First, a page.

“La bici es un gestor de cambios tanto personales como colectivos” [“The bike is a generator of change, both personal and collective”] – Interview with Natalia Eudocia Olivares, Moksha Journal
One of the things I most miss about my life in Colombia is my bike.
Every time I see a bike now I get a jolt of yearning deep down inside me and I want to get back to those streets. Winding through the traffic at 9 a.m. or gliding smoothly down the wet roads at 9 p.m., I always felt like I owned the city.
As if I was flying through and over it, completley free from time.
So I now realise how important this feeling is for me and why cycling has profound consequences on my general happiness. Being part of ConcienBiciate was a particularly important part of getting this experience and discovering this feeling, if you ever want to try it out.
Cycling is a way of experiencing the city. The relationship you have with the city changes once you get on a bike and ride it. You are not only riding your bike, you are riding your city. That is a beautiful thing.
Thinking about this got me thinking about mobility in the city more generally. How your experience shifts and changes radically according to the different ways you move through it. In fact, cities are so fluid that I feel that restricting myself from embracing this fluidity and being mindful about it would be a lost opportunity.
So I’ve decided to start a new series in this blog about the different forms of riding through the cities I discover and how my experience of these wonderful places shifts according to how I chose to move through them.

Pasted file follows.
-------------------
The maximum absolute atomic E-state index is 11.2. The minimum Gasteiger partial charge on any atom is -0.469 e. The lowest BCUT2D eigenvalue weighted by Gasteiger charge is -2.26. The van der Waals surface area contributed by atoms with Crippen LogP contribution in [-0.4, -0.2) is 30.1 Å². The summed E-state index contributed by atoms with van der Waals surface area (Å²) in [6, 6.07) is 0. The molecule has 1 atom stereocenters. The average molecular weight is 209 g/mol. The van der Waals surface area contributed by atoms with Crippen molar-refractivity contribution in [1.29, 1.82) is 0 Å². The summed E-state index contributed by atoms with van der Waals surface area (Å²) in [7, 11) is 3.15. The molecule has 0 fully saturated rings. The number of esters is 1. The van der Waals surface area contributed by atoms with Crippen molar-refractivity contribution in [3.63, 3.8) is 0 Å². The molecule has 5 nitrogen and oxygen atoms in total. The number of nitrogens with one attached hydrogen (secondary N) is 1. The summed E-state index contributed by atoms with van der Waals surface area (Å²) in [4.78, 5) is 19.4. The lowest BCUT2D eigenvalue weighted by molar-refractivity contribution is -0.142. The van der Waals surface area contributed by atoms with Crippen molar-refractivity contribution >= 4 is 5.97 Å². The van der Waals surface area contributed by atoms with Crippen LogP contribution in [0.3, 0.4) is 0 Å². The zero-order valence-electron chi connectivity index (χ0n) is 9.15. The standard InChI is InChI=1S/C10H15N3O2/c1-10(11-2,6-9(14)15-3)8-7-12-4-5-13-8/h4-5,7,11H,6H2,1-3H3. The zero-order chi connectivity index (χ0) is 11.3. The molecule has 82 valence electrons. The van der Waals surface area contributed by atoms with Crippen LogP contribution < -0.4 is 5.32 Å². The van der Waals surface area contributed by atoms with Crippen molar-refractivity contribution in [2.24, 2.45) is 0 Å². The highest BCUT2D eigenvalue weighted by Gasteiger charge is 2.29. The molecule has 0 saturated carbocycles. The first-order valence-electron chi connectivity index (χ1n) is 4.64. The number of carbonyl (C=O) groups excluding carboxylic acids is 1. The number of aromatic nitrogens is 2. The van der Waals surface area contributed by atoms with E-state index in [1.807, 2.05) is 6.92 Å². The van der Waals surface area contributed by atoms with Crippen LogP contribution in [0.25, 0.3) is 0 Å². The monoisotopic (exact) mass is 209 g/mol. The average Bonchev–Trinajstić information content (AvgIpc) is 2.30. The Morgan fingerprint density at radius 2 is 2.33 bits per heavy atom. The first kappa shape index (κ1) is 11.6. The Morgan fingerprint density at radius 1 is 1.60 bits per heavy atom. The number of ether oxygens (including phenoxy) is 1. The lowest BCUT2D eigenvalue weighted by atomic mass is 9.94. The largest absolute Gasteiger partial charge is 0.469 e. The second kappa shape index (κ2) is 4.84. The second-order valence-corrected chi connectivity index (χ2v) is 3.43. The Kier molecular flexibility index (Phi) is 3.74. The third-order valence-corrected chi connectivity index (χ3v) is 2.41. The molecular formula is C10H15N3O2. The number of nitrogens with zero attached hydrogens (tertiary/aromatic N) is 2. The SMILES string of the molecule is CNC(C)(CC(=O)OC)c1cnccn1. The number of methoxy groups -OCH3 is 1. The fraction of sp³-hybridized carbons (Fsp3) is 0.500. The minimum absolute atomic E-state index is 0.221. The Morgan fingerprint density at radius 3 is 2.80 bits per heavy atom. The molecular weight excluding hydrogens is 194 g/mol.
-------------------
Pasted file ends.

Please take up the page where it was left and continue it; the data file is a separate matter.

…with the Jeepney
The streets of Manila are chaotic, steaming, overheated and densely populated by cars, motorbikes, tricycles, buses, bikers, pedestrians, dogs and all forms of floating waste remnants.
I recently passed my driving test and I can assure you it is a rare thing to find a driver that follows any version of the ‘MSM’ (mirrors, signal & move off) routine we are drilled on in the UK. Most drivers move on and assume whatever is coming will move out the way and if they don’t, honking somehow magically solves the problem.
From this chaos, mainly coloured with different shades of grey either from the concrete or the colouring that the smog has left on the cars and buildings along the street, emerge the jeepneys or ‘jeeps’ as they are more commonly referred to.
Brightly coloured with shiny lights and loud honks, jeepneys are a legacy from WWII. They have been re-designed from their original function as American army jeeps. Thousands of them roam the city, as they have become the main form of public transport and are constantly filled with passengers.
If you are travelling for a distance of less than 4 km you have to pay 7 pesos (which is about USD $0.15 or £0.10).
Jeepneys line up by the side of the road at specific key locations and wait to be filled. So forget about schedules. Their drivers will shout or honk at you, in the hope that you will be their next customer. If you are, and there is still space, the drivers will stick around optimistically hoping that the next passengers are just around the corner.
Dive in through the backdoor, crouch down as you walk down the middle and slide in the furthest forward possible to squeeze in to a seat. By a seat I mean a tiny space on a side-like bench.
The best view of the city when on a jeepney is through the back. Try looking through any other side or front window and you’ll find yourself getting neck ache within about 20 seconds. Add this to the fact that you will be squeezed in to a very tight space in 35*C and it can be a very uncomfortable experience.
Instead, try and sneak your seat by the back door where you can get a little more breeze, entertain yourself by observing what is happening on the street behind the jeep and enjoy being able to see the person sitting across from you. You could even strike up a conversation with them as Philippinoes are some of the friendliest people in the world (according to every guidebook and based on personal experience) and in Manila they mostly speak a good level of English to fit your attempted Tagalogish.